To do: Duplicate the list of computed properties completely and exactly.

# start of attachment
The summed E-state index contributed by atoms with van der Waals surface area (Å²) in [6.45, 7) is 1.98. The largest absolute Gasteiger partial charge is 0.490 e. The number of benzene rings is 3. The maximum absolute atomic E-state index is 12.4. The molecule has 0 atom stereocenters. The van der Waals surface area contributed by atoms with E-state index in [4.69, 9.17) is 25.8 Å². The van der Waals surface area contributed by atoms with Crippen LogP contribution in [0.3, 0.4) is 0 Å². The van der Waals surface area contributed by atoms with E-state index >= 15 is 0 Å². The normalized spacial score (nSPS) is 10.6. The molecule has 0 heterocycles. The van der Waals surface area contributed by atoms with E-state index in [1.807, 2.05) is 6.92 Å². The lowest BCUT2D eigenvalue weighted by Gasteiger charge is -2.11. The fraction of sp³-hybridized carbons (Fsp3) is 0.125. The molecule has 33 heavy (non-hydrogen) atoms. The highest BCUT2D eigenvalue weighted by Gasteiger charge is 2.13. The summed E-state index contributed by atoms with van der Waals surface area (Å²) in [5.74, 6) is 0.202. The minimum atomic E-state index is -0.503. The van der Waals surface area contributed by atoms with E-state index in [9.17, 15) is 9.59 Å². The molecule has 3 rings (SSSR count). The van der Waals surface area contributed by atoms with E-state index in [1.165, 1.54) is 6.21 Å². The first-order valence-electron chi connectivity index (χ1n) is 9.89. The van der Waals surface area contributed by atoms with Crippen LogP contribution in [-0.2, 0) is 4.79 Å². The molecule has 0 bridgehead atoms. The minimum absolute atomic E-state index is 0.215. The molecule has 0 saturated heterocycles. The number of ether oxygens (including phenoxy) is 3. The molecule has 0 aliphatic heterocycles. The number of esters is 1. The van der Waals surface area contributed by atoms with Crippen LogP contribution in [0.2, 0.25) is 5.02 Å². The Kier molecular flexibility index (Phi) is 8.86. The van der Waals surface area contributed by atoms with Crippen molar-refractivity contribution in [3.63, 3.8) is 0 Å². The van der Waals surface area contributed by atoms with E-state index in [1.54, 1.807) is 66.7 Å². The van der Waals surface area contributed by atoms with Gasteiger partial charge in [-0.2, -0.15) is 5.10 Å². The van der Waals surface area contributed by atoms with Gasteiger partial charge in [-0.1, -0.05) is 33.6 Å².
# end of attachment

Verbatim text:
The summed E-state index contributed by atoms with van der Waals surface area (Å²) in [6.45, 7) is 1.98. The largest absolute Gasteiger partial charge is 0.490 e. The number of benzene rings is 3. The maximum absolute atomic E-state index is 12.4. The molecule has 0 atom stereocenters. The van der Waals surface area contributed by atoms with E-state index in [4.69, 9.17) is 25.8 Å². The van der Waals surface area contributed by atoms with Crippen LogP contribution in [0.3, 0.4) is 0 Å². The van der Waals surface area contributed by atoms with E-state index >= 15 is 0 Å². The normalized spacial score (nSPS) is 10.6. The molecule has 0 heterocycles. The van der Waals surface area contributed by atoms with E-state index in [1.807, 2.05) is 6.92 Å². The lowest BCUT2D eigenvalue weighted by Gasteiger charge is -2.11. The fraction of sp³-hybridized carbons (Fsp3) is 0.125. The molecule has 33 heavy (non-hydrogen) atoms. The highest BCUT2D eigenvalue weighted by Gasteiger charge is 2.13. The summed E-state index contributed by atoms with van der Waals surface area (Å²) in [5.74, 6) is 0.202. The minimum atomic E-state index is -0.503. The van der Waals surface area contributed by atoms with E-state index in [9.17, 15) is 9.59 Å². The molecule has 3 rings (SSSR count). The van der Waals surface area contributed by atoms with E-state index in [1.165, 1.54) is 6.21 Å². The first-order valence-electron chi connectivity index (χ1n) is 9.89. The van der Waals surface area contributed by atoms with Crippen LogP contribution in [-0.2, 0) is 4.79 Å². The molecule has 0 bridgehead atoms. The minimum absolute atomic E-state index is 0.215. The molecule has 0 saturated heterocycles. The number of ether oxygens (including phenoxy) is 3. The molecule has 0 aliphatic heterocycles. The number of esters is 1. The van der Waals surface area contributed by atoms with Crippen LogP contribution in [0.2, 0.25) is 5.02 Å². The Kier molecular flexibility index (Phi) is 8.86. The van der Waals surface area contributed by atoms with Crippen molar-refractivity contribution in [3.63, 3.8) is 0 Å². The van der Waals surface area contributed by atoms with E-state index in [1.54, 1.807) is 66.7 Å². The van der Waals surface area contributed by atoms with Gasteiger partial charge in [-0.2, -0.15) is 5.10 Å². The van der Waals surface area contributed by atoms with Gasteiger partial charge in [-0.1, -0.05) is 33.6 Å².